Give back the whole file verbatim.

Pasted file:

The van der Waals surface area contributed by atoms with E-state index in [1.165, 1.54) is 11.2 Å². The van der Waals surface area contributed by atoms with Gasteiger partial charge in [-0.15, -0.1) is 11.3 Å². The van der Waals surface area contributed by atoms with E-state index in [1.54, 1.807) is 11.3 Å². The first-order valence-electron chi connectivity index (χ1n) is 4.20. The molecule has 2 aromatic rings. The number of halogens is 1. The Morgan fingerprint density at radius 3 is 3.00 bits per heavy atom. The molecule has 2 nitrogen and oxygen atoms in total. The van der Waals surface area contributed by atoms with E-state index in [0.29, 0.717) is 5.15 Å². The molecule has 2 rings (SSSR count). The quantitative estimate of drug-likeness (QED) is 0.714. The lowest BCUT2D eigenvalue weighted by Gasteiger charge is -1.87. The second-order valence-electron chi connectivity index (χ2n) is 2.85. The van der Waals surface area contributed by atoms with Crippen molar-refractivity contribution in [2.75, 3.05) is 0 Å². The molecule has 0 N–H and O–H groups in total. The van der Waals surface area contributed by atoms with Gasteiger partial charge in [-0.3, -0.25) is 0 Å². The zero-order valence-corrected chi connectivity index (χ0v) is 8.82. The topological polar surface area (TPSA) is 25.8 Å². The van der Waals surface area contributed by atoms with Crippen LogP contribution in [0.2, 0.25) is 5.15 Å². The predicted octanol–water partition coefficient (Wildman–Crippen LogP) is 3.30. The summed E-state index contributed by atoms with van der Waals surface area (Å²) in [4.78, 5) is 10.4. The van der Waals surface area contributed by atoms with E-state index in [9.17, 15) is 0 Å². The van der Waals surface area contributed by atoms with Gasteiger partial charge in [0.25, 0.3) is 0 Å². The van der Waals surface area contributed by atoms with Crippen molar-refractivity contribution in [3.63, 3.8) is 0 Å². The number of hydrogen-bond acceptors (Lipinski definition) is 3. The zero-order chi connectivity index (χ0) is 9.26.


The van der Waals surface area contributed by atoms with E-state index in [1.165, 1.54) is 11.2 Å². The van der Waals surface area contributed by atoms with Gasteiger partial charge in [-0.15, -0.1) is 11.3 Å². The van der Waals surface area contributed by atoms with E-state index in [1.54, 1.807) is 11.3 Å². The first-order valence-electron chi connectivity index (χ1n) is 4.20. The molecule has 2 aromatic rings. The number of halogens is 1. The Morgan fingerprint density at radius 3 is 3.00 bits per heavy atom. The molecule has 2 nitrogen and oxygen atoms in total. The van der Waals surface area contributed by atoms with E-state index in [0.29, 0.717) is 5.15 Å². The molecule has 2 rings (SSSR count). The quantitative estimate of drug-likeness (QED) is 0.714. The lowest BCUT2D eigenvalue weighted by Gasteiger charge is -1.87. The second-order valence-electron chi connectivity index (χ2n) is 2.85. The van der Waals surface area contributed by atoms with Crippen molar-refractivity contribution in [2.75, 3.05) is 0 Å². The molecule has 0 N–H and O–H groups in total. The van der Waals surface area contributed by atoms with Gasteiger partial charge in [-0.3, -0.25) is 0 Å². The zero-order valence-corrected chi connectivity index (χ0v) is 8.82. The topological polar surface area (TPSA) is 25.8 Å². The van der Waals surface area contributed by atoms with Crippen LogP contribution in [0.2, 0.25) is 5.15 Å². The predicted octanol–water partition coefficient (Wildman–Crippen LogP) is 3.30. The summed E-state index contributed by atoms with van der Waals surface area (Å²) in [4.78, 5) is 10.4. The van der Waals surface area contributed by atoms with E-state index in [9.17, 15) is 0 Å². The van der Waals surface area contributed by atoms with Gasteiger partial charge in [0.25, 0.3) is 0 Å². The van der Waals surface area contributed by atoms with Crippen molar-refractivity contribution in [3.63, 3.8) is 0 Å². The number of hydrogen-bond acceptors (Lipinski definition) is 3. The zero-order chi connectivity index (χ0) is 9.26.